In Harhua, India, a sleepy village on the outskirts of the ancient city of Varanasi, Irawati Devi stands proudly under the bael tree that shades her home. Goats scour the ground around her mint-green food carts, searching for traces of the fried noodles and samosas she sells.
“When we first moved to Harhua,” Irawati, 58, recalls, “we wrapped saris around bamboo poles until we could afford to build walls.” With one small loan after another, averaging $290 at a time, she gradually managed to replace her home’s makeshift partitions with brick walls. She then bought the food carts, pots, and utensils to start the business that now supports her family.
Irawati’s story of using small loans to lift herself and her seven children out of poverty is one that could be told by millions of people across India. Lending to microfinance borrowers, mostly women in rural areas, has increased by 900 percent over the last six years—from $2 billion in 2012 to $20 billion 2018. With these funds, millions of marginalized families have started and expanded businesses, purchased essentials during emergencies, and supported their children’s education.
Over the past decade, IFC has helped create a market for microfinance in India by investing $564 million in equity and debt—including $5 million in Utkarsh, which now has 400 micro-banking offices that serve 1.7 million borrowers, including Irawati. Today, IFC has investments in more than a dozen financial institutions that together represent nearly half of all micro-lending in the country—reaching up to 70 million people, directly and indirectly.
The numbers are impressive, the stories inspiring. That was why, on a recent day, Utkarsh’s Chief Executive Officer Govind Singh appeared on Irawati’s doorstep. He spent part of Utkarsh’s ninth anniversary in Harhua, the village where he and 11 employees began issuing the company’s first loans. In 2010, when Utkarsh consisted of little more than three chairs in a dusty room, Irawati was one of its first customers.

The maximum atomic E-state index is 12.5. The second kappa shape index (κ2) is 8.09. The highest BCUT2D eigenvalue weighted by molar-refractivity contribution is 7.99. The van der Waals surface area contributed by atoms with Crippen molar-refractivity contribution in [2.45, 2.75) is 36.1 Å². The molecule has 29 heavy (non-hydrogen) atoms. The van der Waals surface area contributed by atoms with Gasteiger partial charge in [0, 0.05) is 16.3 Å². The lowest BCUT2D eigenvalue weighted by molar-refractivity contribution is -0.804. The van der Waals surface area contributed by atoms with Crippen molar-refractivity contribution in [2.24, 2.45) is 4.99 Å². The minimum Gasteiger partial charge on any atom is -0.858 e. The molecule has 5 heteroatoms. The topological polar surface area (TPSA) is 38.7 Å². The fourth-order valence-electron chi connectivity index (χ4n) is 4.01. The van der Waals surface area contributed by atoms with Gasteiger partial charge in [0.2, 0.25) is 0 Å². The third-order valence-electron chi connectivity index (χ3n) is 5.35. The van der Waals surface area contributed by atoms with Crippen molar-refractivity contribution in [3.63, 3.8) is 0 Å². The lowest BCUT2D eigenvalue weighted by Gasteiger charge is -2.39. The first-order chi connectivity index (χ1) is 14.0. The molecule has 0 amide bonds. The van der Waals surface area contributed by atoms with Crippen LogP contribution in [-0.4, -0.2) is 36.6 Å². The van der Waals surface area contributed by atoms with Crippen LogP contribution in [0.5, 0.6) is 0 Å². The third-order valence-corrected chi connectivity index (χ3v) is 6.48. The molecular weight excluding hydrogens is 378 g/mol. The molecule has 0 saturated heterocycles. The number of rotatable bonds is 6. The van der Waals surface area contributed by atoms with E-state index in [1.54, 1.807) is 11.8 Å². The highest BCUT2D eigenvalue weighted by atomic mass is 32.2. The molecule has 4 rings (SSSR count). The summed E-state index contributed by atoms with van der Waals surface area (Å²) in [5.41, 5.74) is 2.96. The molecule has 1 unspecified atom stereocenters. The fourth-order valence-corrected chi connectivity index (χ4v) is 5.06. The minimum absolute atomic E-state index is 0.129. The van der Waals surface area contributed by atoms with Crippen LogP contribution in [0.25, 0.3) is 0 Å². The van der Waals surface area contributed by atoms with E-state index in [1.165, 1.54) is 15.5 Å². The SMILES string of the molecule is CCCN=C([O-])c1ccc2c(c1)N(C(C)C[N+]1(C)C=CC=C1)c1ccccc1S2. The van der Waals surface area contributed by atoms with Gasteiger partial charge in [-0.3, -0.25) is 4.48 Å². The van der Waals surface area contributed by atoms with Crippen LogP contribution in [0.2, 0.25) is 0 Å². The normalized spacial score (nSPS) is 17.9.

“Thank you for your money,” Irawati says, standing beside her youngest son. “It’s not my money. It’s yours,” Singh replies, thanking her for using the loans to support her family.
At the time of Utkarsh’s founding, a crisis of confidence had struck at the heart of India’s microfinance industry. Amid allegations of abusive practices by some lenders in the southern state of Andhra Pradesh and a campaign encouraging borrowers to default on loans, the central bank in 2010 introduced restrictions and regulations that virtually shut down the industry—lending to microfinance institutions decreased from $2.4 billion in 2011 to $835 million in 2012. IFC adopted a comprehensive view of the sector during this period. Investing in and providing advisory support to several well-managed microfinance institutions, including Utkarsh, helped restore confidence among market players.
“During the crisis, IFC not only supported us; they also created structures that could be used by all microfinance institutions,” says Singh.
One of IFC’s most significant contributions to the fledging sector was a framework to manage risk. It focused on borrower welfare and provided new protections to help ensure that clients understood the terms of their loans. Before this, “there was hardly any focus on risk management for microfinance institutions,” Singh recalls.
IFC also worked with the World Bank to develop a code of conduct that established a common framework for responsible finance; more than 90 percent of the microfinance sector adopted these practices. “These were two very critical products…that gave confidence to the regulators and to the government agencies,” says Singh. “Things became much better for the microfinance industry as a whole.”
With this support, Utkarsh trained and hired staff, opened new bank branches, and better tailored its financial products to meet the needs of women, who make up 97 percent of Utkarsh’s borrowers.
The markets of Varanasi, on the banks of the Ganges River, are a sensory overload: a feverish din of auto-rikshaw drivers and livestock herders, amid crowds of vendors selling everything from hand-knotted carpets to jasmine garlands. The aroma of pakoras, legumes, and ground spices wafts from family-run food stalls.
Microfinance institutions are important for an economy like India’s, where more than 80 percent of people work in the informal sector. Local banks aren’t typically an option for these entrepreneurs because the fees are too high. In some cases, people lack the documents required to open an account, such as identification cards and proof of income. Or they cannot read and write well enough to fill out the paperwork.
Singh has these people in mind when he speaks of Utkarsh’s core mandate to strengthen communities and empower women like Irawati, who is part of a lending group of 30 women. This group acts as a guarantor for the repayment of each individual’s loan in lieu of physical assets like cars or homes.
Every two weeks, the group convenes for an early morning meeting with an Utkarsh credit officer to exchange business ideas and make payments on their loans. Millions of women to whom Utkarsh lends money participate in this process of group lending and collective liability.
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